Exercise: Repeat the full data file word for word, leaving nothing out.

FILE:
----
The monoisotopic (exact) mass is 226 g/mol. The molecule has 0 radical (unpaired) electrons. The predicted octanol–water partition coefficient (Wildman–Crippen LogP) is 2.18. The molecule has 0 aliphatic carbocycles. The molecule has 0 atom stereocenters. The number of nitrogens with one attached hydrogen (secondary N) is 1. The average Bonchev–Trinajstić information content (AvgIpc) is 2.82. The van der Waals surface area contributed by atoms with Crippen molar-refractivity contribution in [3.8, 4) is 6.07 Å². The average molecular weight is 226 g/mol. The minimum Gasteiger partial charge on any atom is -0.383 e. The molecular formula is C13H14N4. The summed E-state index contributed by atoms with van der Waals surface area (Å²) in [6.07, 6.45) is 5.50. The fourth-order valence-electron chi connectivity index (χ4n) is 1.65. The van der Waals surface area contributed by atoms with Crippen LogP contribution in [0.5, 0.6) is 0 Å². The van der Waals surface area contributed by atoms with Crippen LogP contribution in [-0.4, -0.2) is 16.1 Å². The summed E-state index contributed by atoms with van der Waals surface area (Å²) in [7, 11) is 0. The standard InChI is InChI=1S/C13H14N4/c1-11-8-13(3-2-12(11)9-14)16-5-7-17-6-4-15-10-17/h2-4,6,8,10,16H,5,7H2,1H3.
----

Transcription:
The monoisotopic (exact) mass is 226 g/mol. The molecule has 0 radical (unpaired) electrons. The predicted octanol–water partition coefficient (Wildman–Crippen LogP) is 2.18. The molecule has 0 aliphatic carbocycles. The molecule has 0 atom stereocenters. The number of nitrogens with one attached hydrogen (secondary N) is 1. The average Bonchev–Trinajstić information content (AvgIpc) is 2.82. The van der Waals surface area contributed by atoms with Crippen molar-refractivity contribution in [3.8, 4) is 6.07 Å². The average molecular weight is 226 g/mol. The minimum Gasteiger partial charge on any atom is -0.383 e. The molecular formula is C13H14N4. The summed E-state index contributed by atoms with van der Waals surface area (Å²) in [6.07, 6.45) is 5.50. The fourth-order valence-electron chi connectivity index (χ4n) is 1.65. The van der Waals surface area contributed by atoms with Crippen LogP contribution in [0.5, 0.6) is 0 Å². The van der Waals surface area contributed by atoms with Crippen LogP contribution in [-0.4, -0.2) is 16.1 Å². The summed E-state index contributed by atoms with van der Waals surface area (Å²) in [7, 11) is 0. The standard InChI is InChI=1S/C13H14N4/c1-11-8-13(3-2-12(11)9-14)16-5-7-17-6-4-15-10-17/h2-4,6,8,10,16H,5,7H2,1H3.